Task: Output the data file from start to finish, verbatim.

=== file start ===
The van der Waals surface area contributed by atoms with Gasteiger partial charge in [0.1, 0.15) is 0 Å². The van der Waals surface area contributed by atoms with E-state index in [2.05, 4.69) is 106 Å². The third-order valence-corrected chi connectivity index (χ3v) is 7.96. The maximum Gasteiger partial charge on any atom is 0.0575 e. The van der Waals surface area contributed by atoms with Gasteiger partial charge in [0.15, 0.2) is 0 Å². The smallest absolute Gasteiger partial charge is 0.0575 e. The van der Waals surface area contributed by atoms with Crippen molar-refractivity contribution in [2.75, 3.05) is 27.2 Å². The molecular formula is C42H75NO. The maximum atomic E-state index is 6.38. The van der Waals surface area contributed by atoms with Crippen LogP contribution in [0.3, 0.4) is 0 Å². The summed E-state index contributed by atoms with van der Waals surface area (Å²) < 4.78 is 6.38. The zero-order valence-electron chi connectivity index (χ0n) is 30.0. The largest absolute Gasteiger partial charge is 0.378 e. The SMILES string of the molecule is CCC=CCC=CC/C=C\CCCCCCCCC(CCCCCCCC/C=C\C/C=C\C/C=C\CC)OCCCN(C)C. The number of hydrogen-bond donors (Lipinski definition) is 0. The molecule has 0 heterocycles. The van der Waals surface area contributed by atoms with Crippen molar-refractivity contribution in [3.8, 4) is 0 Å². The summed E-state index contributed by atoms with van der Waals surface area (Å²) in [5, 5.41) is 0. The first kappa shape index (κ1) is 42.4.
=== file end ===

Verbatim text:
The van der Waals surface area contributed by atoms with Gasteiger partial charge in [0.1, 0.15) is 0 Å². The van der Waals surface area contributed by atoms with E-state index in [2.05, 4.69) is 106 Å². The third-order valence-corrected chi connectivity index (χ3v) is 7.96. The maximum Gasteiger partial charge on any atom is 0.0575 e. The van der Waals surface area contributed by atoms with Gasteiger partial charge in [0.15, 0.2) is 0 Å². The smallest absolute Gasteiger partial charge is 0.0575 e. The van der Waals surface area contributed by atoms with Crippen molar-refractivity contribution in [2.75, 3.05) is 27.2 Å². The molecular formula is C42H75NO. The maximum atomic E-state index is 6.38. The van der Waals surface area contributed by atoms with Crippen LogP contribution in [0.3, 0.4) is 0 Å². The summed E-state index contributed by atoms with van der Waals surface area (Å²) < 4.78 is 6.38. The zero-order valence-electron chi connectivity index (χ0n) is 30.0. The largest absolute Gasteiger partial charge is 0.378 e. The SMILES string of the molecule is CCC=CCC=CC/C=C\CCCCCCCCC(CCCCCCCC/C=C\C/C=C\C/C=C\CC)OCCCN(C)C. The number of hydrogen-bond donors (Lipinski definition) is 0. The molecule has 0 heterocycles. The van der Waals surface area contributed by atoms with Crippen molar-refractivity contribution in [3.8, 4) is 0 Å². The summed E-state index contributed by atoms with van der Waals surface area (Å²) in [5, 5.41) is 0. The first kappa shape index (κ1) is 42.4.